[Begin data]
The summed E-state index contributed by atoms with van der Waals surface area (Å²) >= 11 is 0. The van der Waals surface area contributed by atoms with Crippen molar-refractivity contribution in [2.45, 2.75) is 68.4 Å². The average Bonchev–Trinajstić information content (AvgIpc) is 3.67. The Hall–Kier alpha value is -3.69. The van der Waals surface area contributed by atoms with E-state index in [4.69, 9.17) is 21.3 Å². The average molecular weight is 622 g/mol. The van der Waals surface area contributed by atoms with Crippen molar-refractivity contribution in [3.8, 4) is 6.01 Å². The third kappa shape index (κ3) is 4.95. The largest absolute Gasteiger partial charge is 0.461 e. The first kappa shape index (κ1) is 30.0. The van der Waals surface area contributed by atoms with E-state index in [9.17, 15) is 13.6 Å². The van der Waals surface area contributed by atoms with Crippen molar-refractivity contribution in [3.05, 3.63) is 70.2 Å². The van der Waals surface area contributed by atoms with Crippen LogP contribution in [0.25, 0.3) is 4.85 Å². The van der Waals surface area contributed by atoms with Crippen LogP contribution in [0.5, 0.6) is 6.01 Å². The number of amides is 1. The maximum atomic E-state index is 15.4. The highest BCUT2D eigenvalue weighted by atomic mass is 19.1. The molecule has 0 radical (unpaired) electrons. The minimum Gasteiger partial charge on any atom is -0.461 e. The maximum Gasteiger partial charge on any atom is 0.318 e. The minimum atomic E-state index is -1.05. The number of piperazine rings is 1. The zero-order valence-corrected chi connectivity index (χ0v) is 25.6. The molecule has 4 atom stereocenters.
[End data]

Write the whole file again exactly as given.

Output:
The summed E-state index contributed by atoms with van der Waals surface area (Å²) >= 11 is 0. The van der Waals surface area contributed by atoms with Crippen molar-refractivity contribution in [2.45, 2.75) is 68.4 Å². The average Bonchev–Trinajstić information content (AvgIpc) is 3.67. The Hall–Kier alpha value is -3.69. The van der Waals surface area contributed by atoms with E-state index in [4.69, 9.17) is 21.3 Å². The average molecular weight is 622 g/mol. The van der Waals surface area contributed by atoms with Crippen molar-refractivity contribution in [3.8, 4) is 6.01 Å². The third kappa shape index (κ3) is 4.95. The largest absolute Gasteiger partial charge is 0.461 e. The first kappa shape index (κ1) is 30.0. The van der Waals surface area contributed by atoms with E-state index in [9.17, 15) is 13.6 Å². The van der Waals surface area contributed by atoms with Crippen molar-refractivity contribution in [3.05, 3.63) is 70.2 Å². The van der Waals surface area contributed by atoms with Crippen LogP contribution in [0.25, 0.3) is 4.85 Å². The van der Waals surface area contributed by atoms with Crippen LogP contribution in [0.5, 0.6) is 6.01 Å². The number of amides is 1. The maximum atomic E-state index is 15.4. The highest BCUT2D eigenvalue weighted by atomic mass is 19.1. The molecule has 0 radical (unpaired) electrons. The minimum Gasteiger partial charge on any atom is -0.461 e. The maximum Gasteiger partial charge on any atom is 0.318 e. The minimum atomic E-state index is -1.05. The number of piperazine rings is 1. The zero-order valence-corrected chi connectivity index (χ0v) is 25.6. The molecule has 4 atom stereocenters.